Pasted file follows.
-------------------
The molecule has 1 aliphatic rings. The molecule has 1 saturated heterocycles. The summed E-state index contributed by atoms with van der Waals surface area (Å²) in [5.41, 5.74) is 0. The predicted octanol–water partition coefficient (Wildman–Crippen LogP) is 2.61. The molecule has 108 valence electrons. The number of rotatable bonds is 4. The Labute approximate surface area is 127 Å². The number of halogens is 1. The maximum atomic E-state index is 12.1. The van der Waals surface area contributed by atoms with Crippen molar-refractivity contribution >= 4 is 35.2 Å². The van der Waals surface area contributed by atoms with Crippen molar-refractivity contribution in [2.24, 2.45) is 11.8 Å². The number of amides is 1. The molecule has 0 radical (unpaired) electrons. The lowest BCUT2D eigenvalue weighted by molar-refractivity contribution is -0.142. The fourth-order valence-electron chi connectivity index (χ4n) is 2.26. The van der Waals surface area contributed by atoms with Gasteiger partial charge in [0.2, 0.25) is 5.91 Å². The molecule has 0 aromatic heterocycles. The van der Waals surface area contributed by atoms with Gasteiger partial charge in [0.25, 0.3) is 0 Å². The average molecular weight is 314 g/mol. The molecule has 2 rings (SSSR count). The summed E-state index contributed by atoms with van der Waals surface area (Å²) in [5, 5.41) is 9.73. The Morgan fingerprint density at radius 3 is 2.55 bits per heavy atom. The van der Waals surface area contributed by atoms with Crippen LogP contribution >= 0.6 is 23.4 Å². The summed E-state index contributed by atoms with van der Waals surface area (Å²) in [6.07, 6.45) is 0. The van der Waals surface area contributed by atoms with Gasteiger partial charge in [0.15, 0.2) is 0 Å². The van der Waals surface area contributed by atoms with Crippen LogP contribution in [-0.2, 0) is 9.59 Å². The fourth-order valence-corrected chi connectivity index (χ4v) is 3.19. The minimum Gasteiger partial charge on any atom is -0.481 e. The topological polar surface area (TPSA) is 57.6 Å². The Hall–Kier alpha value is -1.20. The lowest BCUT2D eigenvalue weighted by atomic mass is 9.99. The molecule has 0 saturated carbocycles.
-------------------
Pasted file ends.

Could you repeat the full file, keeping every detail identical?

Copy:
The molecule has 1 aliphatic rings. The molecule has 1 saturated heterocycles. The summed E-state index contributed by atoms with van der Waals surface area (Å²) in [5.41, 5.74) is 0. The predicted octanol–water partition coefficient (Wildman–Crippen LogP) is 2.61. The molecule has 108 valence electrons. The number of rotatable bonds is 4. The Labute approximate surface area is 127 Å². The number of halogens is 1. The maximum atomic E-state index is 12.1. The van der Waals surface area contributed by atoms with Crippen molar-refractivity contribution >= 4 is 35.2 Å². The van der Waals surface area contributed by atoms with Crippen molar-refractivity contribution in [2.24, 2.45) is 11.8 Å². The number of amides is 1. The molecule has 0 radical (unpaired) electrons. The lowest BCUT2D eigenvalue weighted by molar-refractivity contribution is -0.142. The fourth-order valence-electron chi connectivity index (χ4n) is 2.26. The van der Waals surface area contributed by atoms with Gasteiger partial charge in [0.2, 0.25) is 5.91 Å². The molecule has 0 aromatic heterocycles. The van der Waals surface area contributed by atoms with Gasteiger partial charge in [0.25, 0.3) is 0 Å². The average molecular weight is 314 g/mol. The molecule has 2 rings (SSSR count). The summed E-state index contributed by atoms with van der Waals surface area (Å²) in [5, 5.41) is 9.73. The Morgan fingerprint density at radius 3 is 2.55 bits per heavy atom. The van der Waals surface area contributed by atoms with Crippen LogP contribution >= 0.6 is 23.4 Å². The summed E-state index contributed by atoms with van der Waals surface area (Å²) in [6.07, 6.45) is 0. The van der Waals surface area contributed by atoms with Gasteiger partial charge in [0.15, 0.2) is 0 Å². The van der Waals surface area contributed by atoms with Crippen LogP contribution in [-0.2, 0) is 9.59 Å². The fourth-order valence-corrected chi connectivity index (χ4v) is 3.19. The minimum Gasteiger partial charge on any atom is -0.481 e. The topological polar surface area (TPSA) is 57.6 Å². The Hall–Kier alpha value is -1.20. The lowest BCUT2D eigenvalue weighted by atomic mass is 9.99. The molecule has 0 saturated carbocycles.